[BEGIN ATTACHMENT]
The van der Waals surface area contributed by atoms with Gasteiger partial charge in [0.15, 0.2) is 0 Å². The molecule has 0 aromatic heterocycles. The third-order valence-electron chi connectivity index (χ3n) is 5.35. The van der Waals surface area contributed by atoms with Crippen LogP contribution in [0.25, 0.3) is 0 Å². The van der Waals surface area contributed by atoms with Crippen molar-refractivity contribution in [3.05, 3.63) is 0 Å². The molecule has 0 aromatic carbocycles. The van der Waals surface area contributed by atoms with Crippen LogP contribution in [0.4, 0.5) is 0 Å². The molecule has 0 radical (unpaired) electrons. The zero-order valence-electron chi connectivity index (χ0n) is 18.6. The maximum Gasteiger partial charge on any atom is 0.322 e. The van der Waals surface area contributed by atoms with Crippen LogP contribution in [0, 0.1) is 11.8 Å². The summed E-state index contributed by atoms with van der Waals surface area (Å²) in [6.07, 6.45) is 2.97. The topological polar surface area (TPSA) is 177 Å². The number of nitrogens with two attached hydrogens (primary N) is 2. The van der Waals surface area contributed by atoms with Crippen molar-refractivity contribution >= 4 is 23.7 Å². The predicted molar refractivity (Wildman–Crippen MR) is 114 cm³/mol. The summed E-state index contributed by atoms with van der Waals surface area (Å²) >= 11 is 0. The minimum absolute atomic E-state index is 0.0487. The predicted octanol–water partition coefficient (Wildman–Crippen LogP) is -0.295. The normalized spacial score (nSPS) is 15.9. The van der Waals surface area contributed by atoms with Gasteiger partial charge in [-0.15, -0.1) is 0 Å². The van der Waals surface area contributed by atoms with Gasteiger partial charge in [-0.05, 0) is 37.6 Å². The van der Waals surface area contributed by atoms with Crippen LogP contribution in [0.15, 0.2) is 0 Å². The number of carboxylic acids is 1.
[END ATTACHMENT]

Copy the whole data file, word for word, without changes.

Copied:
The van der Waals surface area contributed by atoms with Gasteiger partial charge in [0.15, 0.2) is 0 Å². The molecule has 0 aromatic heterocycles. The third-order valence-electron chi connectivity index (χ3n) is 5.35. The van der Waals surface area contributed by atoms with Crippen LogP contribution in [0.25, 0.3) is 0 Å². The van der Waals surface area contributed by atoms with Crippen molar-refractivity contribution in [3.05, 3.63) is 0 Å². The molecule has 0 aromatic carbocycles. The van der Waals surface area contributed by atoms with Crippen LogP contribution in [0.4, 0.5) is 0 Å². The molecule has 0 radical (unpaired) electrons. The zero-order valence-electron chi connectivity index (χ0n) is 18.6. The maximum Gasteiger partial charge on any atom is 0.322 e. The van der Waals surface area contributed by atoms with Crippen LogP contribution in [0, 0.1) is 11.8 Å². The summed E-state index contributed by atoms with van der Waals surface area (Å²) in [6.07, 6.45) is 2.97. The topological polar surface area (TPSA) is 177 Å². The number of nitrogens with two attached hydrogens (primary N) is 2. The van der Waals surface area contributed by atoms with Crippen molar-refractivity contribution >= 4 is 23.7 Å². The predicted molar refractivity (Wildman–Crippen MR) is 114 cm³/mol. The summed E-state index contributed by atoms with van der Waals surface area (Å²) >= 11 is 0. The minimum absolute atomic E-state index is 0.0487. The predicted octanol–water partition coefficient (Wildman–Crippen LogP) is -0.295. The normalized spacial score (nSPS) is 15.9. The van der Waals surface area contributed by atoms with Gasteiger partial charge in [-0.15, -0.1) is 0 Å². The van der Waals surface area contributed by atoms with Gasteiger partial charge in [-0.05, 0) is 37.6 Å². The van der Waals surface area contributed by atoms with Crippen LogP contribution in [0.15, 0.2) is 0 Å². The number of carboxylic acids is 1.